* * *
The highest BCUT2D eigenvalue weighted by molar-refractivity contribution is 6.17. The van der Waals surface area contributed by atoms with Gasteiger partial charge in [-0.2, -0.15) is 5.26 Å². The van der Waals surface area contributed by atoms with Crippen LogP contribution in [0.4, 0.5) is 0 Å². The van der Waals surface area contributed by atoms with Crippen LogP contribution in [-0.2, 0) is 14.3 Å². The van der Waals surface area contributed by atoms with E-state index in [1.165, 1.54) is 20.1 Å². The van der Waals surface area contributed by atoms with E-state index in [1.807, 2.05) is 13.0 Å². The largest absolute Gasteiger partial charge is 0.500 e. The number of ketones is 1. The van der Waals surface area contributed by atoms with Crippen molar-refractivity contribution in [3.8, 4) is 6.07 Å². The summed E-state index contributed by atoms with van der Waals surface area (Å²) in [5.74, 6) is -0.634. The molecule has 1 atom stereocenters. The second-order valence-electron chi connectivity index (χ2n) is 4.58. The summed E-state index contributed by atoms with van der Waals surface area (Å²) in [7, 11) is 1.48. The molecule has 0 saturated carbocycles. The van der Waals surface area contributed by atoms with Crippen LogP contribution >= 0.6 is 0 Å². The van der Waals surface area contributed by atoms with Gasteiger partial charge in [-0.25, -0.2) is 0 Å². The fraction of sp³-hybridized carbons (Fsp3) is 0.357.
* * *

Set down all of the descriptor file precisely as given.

The highest BCUT2D eigenvalue weighted by molar-refractivity contribution is 6.17. The van der Waals surface area contributed by atoms with Gasteiger partial charge in [-0.2, -0.15) is 5.26 Å². The van der Waals surface area contributed by atoms with Crippen LogP contribution in [0.4, 0.5) is 0 Å². The van der Waals surface area contributed by atoms with Crippen LogP contribution in [-0.2, 0) is 14.3 Å². The van der Waals surface area contributed by atoms with E-state index in [1.165, 1.54) is 20.1 Å². The van der Waals surface area contributed by atoms with E-state index in [1.807, 2.05) is 13.0 Å². The largest absolute Gasteiger partial charge is 0.500 e. The number of ketones is 1. The van der Waals surface area contributed by atoms with Crippen molar-refractivity contribution in [3.8, 4) is 6.07 Å². The summed E-state index contributed by atoms with van der Waals surface area (Å²) in [5.74, 6) is -0.634. The molecule has 1 atom stereocenters. The second-order valence-electron chi connectivity index (χ2n) is 4.58. The summed E-state index contributed by atoms with van der Waals surface area (Å²) in [7, 11) is 1.48. The molecule has 0 saturated carbocycles. The van der Waals surface area contributed by atoms with Crippen LogP contribution >= 0.6 is 0 Å². The van der Waals surface area contributed by atoms with Gasteiger partial charge in [-0.25, -0.2) is 0 Å². The fraction of sp³-hybridized carbons (Fsp3) is 0.357.